FIG. 4 illustrates a first alternate embodiment of the throwing technique trainer device shown in FIG. 1, showing a detachable pole, elbow guide, and ball guide.

FIG. 5 illustrates a second alternate embodiment of the throwing technique trainer device shown in FIG. 1, showing an alternate base structure.

FIG. 6 illustrates a side view of an athlete engaging an elbow guide and ball guide of a throwing technique trainer of the present invention.

FIG. 7 is a close-up detailed view of an athlete's hand engaging a ball and ball guide of a throwing technique trainer of the present invention.

DETAILED DESCRIPTION OF THE INVENTION

This invention relates to a throwing technique trainer device 10 for training an athlete to throw a ball. Specifically, the device 10 teaches an athlete the proper arm and body positions for throwing a ball 60.

FIGS. 1-5 detail an exemplary embodiment of the throwing technique trainer device 10 of the present invention including several variations thereof. Generally, the device 10 includes a base structure 20, pole 30, elbow guide 40, and ball guide 50 for optimally positioning an athlete's elbow and throwing hand just prior to throwing a ball.

I. Base Structure

The base structure 20, such as the exemplary preferred embodiments illustrated in FIGS. 1, 4, and 5, defines the lower portion of the device 10 of the present invention. The base structure 20 provides a method for anchoring or attaching the throwing technique trainer device 10 to a location.

For purposes of the throwing technique trainer device 10 of the present invention, the desired location may be the ground, paved surface, floor, or other similar structure. The base structure 20 may be manufactured in any size or shape to fit around obstacles or to conform to size restrictions or requirements presented by the athlete or the location where the device 10 is to be used.

There are various preferred embodiments of the base structure 20, including a storage structure embodiment, a surface structure embodiment, and an attachable embodiment. Further, there are various optional features that may be used with the various embodiments of the base structure 20, including a weight feature, adaptable feature, and a modular feature. Regardless of the base structure 20 embodiment or optional base structure 20 features, it is preferred that the base structure 20 be capable of coupling with the pole. “Coupling” is defined as being removably or permanently attached.

In the embodiment of the base structure 20 shown in FIG. 1, the base structure 20 also functions as a storage structure 22 capable of accommodating at least one ball 60 (“storage structure embodiment”). The storage structure 22 may be a bucket or pail capable of accommodating the at least one ball 60. The storage structure embodiment 20 allows an athlete to transport the device to various locations without having to separately transport the balls 60.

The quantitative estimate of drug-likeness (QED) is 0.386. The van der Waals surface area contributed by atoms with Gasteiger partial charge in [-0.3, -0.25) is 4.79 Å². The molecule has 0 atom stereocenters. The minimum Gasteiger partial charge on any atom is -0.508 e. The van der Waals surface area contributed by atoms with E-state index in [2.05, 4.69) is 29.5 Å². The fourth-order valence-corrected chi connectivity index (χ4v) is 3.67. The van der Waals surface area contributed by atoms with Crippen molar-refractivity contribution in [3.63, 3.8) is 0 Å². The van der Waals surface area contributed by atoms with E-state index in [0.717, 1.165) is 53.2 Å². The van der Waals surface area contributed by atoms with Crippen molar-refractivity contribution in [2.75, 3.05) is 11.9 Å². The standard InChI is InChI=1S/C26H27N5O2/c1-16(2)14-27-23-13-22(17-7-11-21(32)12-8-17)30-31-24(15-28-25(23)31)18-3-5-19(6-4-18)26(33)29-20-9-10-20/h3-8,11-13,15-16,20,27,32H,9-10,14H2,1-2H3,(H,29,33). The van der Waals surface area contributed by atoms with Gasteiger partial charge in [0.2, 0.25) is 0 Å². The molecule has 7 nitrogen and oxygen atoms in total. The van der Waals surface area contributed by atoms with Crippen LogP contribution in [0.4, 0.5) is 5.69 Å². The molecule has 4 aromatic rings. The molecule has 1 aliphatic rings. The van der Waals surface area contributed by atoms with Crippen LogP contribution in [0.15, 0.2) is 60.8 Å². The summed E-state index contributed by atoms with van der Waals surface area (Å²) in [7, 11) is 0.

Optionally, and as shown in FIG. 1, the storage structure embodiment 20 includes a lid 24 capable of removably attaching to the storage structure 22. The purpose of the lid 24 is to provide protection to the balls 60 or other supplies accommodated within the storage structure embodiment 20, and when transported, ensure that the balls 60 or other supplies remain within the storage structure 20. The lid 24 may be manufactured to cover the entire opening of the storage structure 22. Alternately, the lid may be manufactured with an opening having a diameter greater than the diameter of the pole 30. The opening allows the pole 30 to vertically extend from the storage structure 22.

In the embodiment of the base structure 20 shown in FIG. 4, the base structure 20 is a surface structure capable of anchoring the throwing technique trainer device 10 to on the ground or other flat surface (“surface structure embodiment”). The surface structure 20 may be manufactured in any shape, including the shape of a home plate, square, circle, rectangle, or triangle. Further, the surface structure 20 may be custom-made to conform to size or obstacle restrictions or requirements.

In the embodiment of the base structure 20 of the device 10 shown in FIG. 5, the base structure 20 is attachable to a location (“attachable embodiment”). The attachable embodiment 20 contains at least one attachment structure 28 that may be a clip-on structure, a pole-attachment structure, or, as shown in FIG. 5, a hook and loop attachment. The attachable embodiment 20 allows the throwing technique trainer device 10 to be attached to a location of any shape, at any height. For example, if an athlete desires to use the throwing technique trainer device 10 in a playground, the athlete may attach the at least one attachment structure 28 of the attachable embodiment 20 to a basketball hoop pole, a fence, or a tree. If more than one attachment structure is used, it is preferred that the first attachment structure be the base structure 20. Any additional attachment structures may be located at varying heights on the pole 30.